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FERC First Changes Announced At Last

FERC First Changes Announced At Last

After a four-month struggle and $700,000 in consulting fees, FERC went public with the first tier of its FERC First reorganization last week. The initiative, which includes creating several new offices, efforts to increase pre-filing activities, and new regulatory approaches designed to speed up processing of applications, will be made effective over the next two years.

The announcement marks the beginning of a top-to-bottom restructuring that promises to leave nearly everyone at the Commission with their heads spinning. "A lot of people are bewildered and I'll tell you, you can get bewildered by this process," said Richard P. O'Neill, director of FERC's Office of Economic Policy. "It is different from anything I've been involved in before. If you try to describe it, it's hard to describe."

And it's still difficult to tell how and where the gas industry will be affected. "Hopefully [the companies we regulate] will get a more responsive and effective FERC," said Christie L. McGue, FERC's executive director and chief financial officer and the project manager of FERC First. "One of the things that we found in our focus groups from our external constituents was that our decisions were not always timely and in some cases we were a black box. There was frustration with our filing requirements, our being able to get information in and out. We feel this is a blueprint for a new way of doing business with more of a focus on the external constituency."

The structural changes include the creation of the new offices of Markets, Tariffs and Rates; Administrative Litigation; Information and Technology; Strategy and Organizational Management; and Finance, Accounting and Operations. The offices of the Secretary, External Affairs, Hydropower Licensing and the General Counsel will remain basically as they were prior to the restructuring.

"I think [the new] office of Markets, Tariffs and Rates, organizationally probably is one of the most significant things that came out of this," McGue added. "It's a combination of the current office of Electric Power Regulation, many functions of the Office of Pipeline Regulation, Economic Policy and certain accountants from the Office of the Chief Accountant - the idea being a more collaborative approach. Instead of us passing off within the Commission from office to office, we'll have all parties involved from the beginning, including an attorney assigned. That will be a more efficient way of doing business."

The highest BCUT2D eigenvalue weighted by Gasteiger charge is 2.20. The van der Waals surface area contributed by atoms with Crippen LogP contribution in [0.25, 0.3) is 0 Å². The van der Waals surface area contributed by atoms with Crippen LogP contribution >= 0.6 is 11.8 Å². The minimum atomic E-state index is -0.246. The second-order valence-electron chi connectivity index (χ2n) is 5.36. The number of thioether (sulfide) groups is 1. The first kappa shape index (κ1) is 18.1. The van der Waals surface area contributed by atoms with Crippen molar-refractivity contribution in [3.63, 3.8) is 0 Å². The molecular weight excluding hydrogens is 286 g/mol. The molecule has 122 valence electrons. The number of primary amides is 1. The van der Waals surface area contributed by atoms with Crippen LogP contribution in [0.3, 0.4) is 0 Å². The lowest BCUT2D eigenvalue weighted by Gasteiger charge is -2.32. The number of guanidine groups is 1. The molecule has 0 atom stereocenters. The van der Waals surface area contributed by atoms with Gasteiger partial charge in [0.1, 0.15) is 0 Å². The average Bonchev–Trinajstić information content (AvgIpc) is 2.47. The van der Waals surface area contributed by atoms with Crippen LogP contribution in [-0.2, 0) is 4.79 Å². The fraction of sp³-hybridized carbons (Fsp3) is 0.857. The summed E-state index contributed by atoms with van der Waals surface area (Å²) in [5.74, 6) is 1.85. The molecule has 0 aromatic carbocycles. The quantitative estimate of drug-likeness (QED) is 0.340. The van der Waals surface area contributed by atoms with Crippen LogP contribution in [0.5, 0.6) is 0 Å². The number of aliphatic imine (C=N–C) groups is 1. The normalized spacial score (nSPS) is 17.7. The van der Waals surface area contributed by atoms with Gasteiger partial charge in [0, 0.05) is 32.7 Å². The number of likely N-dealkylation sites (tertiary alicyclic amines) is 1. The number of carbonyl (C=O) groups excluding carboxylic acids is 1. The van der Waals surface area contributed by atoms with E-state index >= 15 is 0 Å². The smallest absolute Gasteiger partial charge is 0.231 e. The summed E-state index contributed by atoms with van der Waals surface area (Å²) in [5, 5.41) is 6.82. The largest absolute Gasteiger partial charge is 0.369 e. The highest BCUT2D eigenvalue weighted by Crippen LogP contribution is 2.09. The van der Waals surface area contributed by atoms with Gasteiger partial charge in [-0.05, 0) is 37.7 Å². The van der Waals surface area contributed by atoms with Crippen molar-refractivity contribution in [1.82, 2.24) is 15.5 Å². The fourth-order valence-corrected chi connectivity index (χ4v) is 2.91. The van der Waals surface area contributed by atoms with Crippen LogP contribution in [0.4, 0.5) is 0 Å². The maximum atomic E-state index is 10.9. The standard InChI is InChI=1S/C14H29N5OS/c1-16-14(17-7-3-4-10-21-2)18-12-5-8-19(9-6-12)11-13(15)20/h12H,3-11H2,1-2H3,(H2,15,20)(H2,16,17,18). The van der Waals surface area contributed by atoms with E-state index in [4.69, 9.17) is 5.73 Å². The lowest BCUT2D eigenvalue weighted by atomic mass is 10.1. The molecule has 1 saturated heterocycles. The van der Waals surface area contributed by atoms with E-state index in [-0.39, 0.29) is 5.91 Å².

Some of the operational changes include devoting more effort to monitoring market activities and identifying potential market problems. Beyond that general statement, however, the Commission gave no specifics on how it will take a closer look at the market. FERC said it also intends to pursue a pre-filing process for rates, terms and conditions and will emphasize "collaborative pre-filing procedures and early resolution of issues." McGue said those issues might have to be dealt with through a Notice of Proposed Rulemaking.

The Interstate Natural Gas Association of America (INGAA) has been supportive of the Commission's restructuring, but the possibility of including pre-filing requirements for pipeline construction raised some eyebrows at the association. "We'll have to evaluate that further," said an INGAA official.

Commenting on the pre-filing recommendations, Natural Gas Supply Association President Nicholas Bush noted, "There is probably some conflict between due process and the need for timely decision-making. At the same time, a collaborative process might improve our industry's ability to resolve some issues without wholly relying on the Commission."

Other FERC operational changes include a review of ex-parte rules, greater use of Alternative Dispute Resolution, time limits for the issuance of decisions, greater effort toward building relationships with other stakeholders, and the implementation of a largely paper-free environment with electronic filing and document posting. The reorganization plan was accomplished with the help of Andersen Consulting.

Rocco Canonica

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